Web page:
Part of Not developed or endorsed by the Library of Congress
Scene in Uncle Sam's Senate. 17th April 1850


Scene in Uncle Sam's Senate. 17th April 1850



A somewhat tongue-in-cheek dramatization of the moment during the heated debate in the Senate over the admission of California as a free state when Mississippi senator Henry S. Foote drew a pistol on Thomas Hart Benton of Missouri. In the cartoon Benton (center) throws open his coat and defiantly states, "Get out of the way, and let the assassin fire! let the scoundrel use his weapon! I have no arm's! I did not come here to assassinate!" He is attended by two men, one of them North Carolina senator Willie P. Mangum (on the left). Foote, restrained from behind by South Carolina's Andrew Pickens Butler and calmed by Daniel Stevens Dickinson of New York (to whom he later handed over the pistol), still aims his weapon at Benton saying, "I only meant to defend myself!" In the background Vice President Fillmore, presiding, wields his gavel and calls for order. Behind Foote another senator cries, "For God's sake Gentlemen Order!" To the right of Benton stand Henry Clay and (far right) Daniel Webster. Clay puns, "It's a ridiculous matter, I apprehend there is no danger on foot!" Visitors in the galleries flee in panic.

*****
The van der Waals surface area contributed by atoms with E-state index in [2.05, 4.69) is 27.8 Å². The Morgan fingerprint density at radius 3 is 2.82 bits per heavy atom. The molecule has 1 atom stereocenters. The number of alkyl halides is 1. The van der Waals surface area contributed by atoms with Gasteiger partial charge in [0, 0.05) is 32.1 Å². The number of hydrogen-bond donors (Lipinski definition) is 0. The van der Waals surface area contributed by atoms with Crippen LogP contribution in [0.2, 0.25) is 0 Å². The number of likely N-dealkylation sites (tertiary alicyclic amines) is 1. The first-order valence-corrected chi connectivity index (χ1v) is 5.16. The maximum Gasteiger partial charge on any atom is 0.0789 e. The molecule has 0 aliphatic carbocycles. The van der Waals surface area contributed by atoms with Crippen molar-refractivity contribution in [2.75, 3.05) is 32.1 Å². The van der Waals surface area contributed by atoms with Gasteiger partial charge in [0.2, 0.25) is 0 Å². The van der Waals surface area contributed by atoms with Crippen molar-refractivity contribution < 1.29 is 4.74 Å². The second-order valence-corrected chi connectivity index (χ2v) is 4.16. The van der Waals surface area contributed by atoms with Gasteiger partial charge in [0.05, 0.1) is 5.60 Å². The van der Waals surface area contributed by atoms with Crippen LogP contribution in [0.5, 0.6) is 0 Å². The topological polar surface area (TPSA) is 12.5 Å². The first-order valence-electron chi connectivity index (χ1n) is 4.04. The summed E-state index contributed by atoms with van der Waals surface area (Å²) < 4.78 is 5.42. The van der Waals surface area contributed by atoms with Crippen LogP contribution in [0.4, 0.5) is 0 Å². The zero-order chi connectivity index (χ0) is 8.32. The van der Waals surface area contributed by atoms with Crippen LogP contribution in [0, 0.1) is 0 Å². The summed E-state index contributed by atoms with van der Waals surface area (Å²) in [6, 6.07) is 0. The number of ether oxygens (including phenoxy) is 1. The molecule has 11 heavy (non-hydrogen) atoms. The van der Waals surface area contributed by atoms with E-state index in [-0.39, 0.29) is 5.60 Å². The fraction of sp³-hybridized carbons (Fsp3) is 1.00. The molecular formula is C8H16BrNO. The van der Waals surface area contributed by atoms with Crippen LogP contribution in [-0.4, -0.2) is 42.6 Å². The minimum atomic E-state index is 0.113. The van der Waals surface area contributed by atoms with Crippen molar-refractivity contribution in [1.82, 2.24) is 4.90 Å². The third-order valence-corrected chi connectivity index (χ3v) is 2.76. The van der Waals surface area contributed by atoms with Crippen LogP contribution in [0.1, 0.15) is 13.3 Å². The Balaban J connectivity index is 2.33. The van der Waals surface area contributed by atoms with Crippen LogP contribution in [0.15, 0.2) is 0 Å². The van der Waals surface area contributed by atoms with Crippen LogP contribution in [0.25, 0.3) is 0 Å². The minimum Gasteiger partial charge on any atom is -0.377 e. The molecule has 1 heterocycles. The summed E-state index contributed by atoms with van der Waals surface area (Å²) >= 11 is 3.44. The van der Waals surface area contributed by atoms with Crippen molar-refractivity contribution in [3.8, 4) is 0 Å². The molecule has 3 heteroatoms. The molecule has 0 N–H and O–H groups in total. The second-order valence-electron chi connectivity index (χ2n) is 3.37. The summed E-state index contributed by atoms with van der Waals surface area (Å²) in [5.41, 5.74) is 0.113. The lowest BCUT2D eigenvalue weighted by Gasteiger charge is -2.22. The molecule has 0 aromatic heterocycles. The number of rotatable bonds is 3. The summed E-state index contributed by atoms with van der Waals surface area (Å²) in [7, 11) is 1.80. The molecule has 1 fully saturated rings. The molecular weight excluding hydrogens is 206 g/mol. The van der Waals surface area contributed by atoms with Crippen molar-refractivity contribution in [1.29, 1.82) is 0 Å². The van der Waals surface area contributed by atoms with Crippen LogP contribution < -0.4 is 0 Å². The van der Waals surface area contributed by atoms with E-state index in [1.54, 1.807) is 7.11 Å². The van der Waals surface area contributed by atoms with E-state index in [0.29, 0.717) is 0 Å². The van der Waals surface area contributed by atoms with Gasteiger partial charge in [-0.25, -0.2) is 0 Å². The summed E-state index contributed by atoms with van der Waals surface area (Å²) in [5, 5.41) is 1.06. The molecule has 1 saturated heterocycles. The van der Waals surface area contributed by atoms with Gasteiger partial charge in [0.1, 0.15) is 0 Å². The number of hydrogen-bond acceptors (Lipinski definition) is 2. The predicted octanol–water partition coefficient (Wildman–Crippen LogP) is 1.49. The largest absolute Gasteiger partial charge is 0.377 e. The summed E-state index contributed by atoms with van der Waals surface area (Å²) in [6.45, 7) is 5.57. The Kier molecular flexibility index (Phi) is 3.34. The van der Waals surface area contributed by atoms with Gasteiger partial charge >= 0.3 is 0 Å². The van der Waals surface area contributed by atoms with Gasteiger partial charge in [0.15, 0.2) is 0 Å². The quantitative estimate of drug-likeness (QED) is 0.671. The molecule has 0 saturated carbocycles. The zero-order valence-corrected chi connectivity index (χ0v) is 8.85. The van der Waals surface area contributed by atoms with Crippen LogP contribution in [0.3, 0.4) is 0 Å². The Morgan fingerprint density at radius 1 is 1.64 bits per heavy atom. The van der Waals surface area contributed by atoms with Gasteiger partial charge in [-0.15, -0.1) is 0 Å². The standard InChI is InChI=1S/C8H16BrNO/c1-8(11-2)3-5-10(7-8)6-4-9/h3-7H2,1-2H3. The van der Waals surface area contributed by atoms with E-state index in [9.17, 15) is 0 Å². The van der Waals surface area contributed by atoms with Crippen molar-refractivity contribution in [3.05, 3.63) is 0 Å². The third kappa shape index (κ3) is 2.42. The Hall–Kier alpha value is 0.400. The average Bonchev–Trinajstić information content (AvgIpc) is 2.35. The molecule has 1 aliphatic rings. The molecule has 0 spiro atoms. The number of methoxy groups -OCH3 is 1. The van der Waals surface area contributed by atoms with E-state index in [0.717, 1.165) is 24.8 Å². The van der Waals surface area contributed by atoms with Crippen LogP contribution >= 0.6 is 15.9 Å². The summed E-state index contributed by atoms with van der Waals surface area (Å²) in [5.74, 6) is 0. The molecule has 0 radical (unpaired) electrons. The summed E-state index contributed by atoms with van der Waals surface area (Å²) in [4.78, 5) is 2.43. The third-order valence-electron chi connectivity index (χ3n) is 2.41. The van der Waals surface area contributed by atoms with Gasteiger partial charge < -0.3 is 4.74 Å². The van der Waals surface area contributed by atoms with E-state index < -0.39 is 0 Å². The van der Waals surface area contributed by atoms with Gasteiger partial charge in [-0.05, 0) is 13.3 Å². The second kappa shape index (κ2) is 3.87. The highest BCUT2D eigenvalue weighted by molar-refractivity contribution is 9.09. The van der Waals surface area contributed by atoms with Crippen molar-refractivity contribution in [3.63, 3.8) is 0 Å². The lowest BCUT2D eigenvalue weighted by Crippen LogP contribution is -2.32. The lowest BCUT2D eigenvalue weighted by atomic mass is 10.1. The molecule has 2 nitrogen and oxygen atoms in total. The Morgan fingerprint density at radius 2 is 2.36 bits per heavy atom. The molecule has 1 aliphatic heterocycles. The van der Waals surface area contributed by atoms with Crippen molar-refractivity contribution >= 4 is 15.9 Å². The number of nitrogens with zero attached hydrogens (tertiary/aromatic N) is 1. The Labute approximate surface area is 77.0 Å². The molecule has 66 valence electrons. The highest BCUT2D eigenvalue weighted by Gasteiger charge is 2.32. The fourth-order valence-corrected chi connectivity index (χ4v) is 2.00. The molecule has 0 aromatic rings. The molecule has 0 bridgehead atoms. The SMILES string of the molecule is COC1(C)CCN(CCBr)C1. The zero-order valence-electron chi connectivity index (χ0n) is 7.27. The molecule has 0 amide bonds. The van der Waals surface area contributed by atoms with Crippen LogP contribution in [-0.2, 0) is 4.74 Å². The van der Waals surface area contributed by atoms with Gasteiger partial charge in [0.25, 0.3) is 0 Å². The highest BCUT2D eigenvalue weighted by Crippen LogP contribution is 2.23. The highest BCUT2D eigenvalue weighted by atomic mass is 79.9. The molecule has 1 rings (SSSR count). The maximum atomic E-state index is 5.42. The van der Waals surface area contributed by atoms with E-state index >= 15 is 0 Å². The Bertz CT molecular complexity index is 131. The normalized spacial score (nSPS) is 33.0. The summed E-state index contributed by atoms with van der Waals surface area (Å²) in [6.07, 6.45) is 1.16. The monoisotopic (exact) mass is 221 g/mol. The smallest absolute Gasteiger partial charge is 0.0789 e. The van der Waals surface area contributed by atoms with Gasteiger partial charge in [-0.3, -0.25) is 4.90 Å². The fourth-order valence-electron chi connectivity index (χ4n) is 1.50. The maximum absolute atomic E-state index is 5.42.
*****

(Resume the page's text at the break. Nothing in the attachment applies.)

Signed with initials: E.W.C. (Edward Williams Clay).
Title appears as it is written on the item.
Davison, no. 202.
Weitenkampf, p. 102.
Forms part of: American cartoon print filing series (Library of Congress)
Published in: American political prints, 1766-1876 / Bernard F. Reilly. Boston : G.K. Hall, 1991, entry 1850-11.





Clay, Edward Williams, 1799-1857.


Library of Congress

Copyright info

No known restrictions on publication.

Explore more

benton thomas hart
benton thomas hart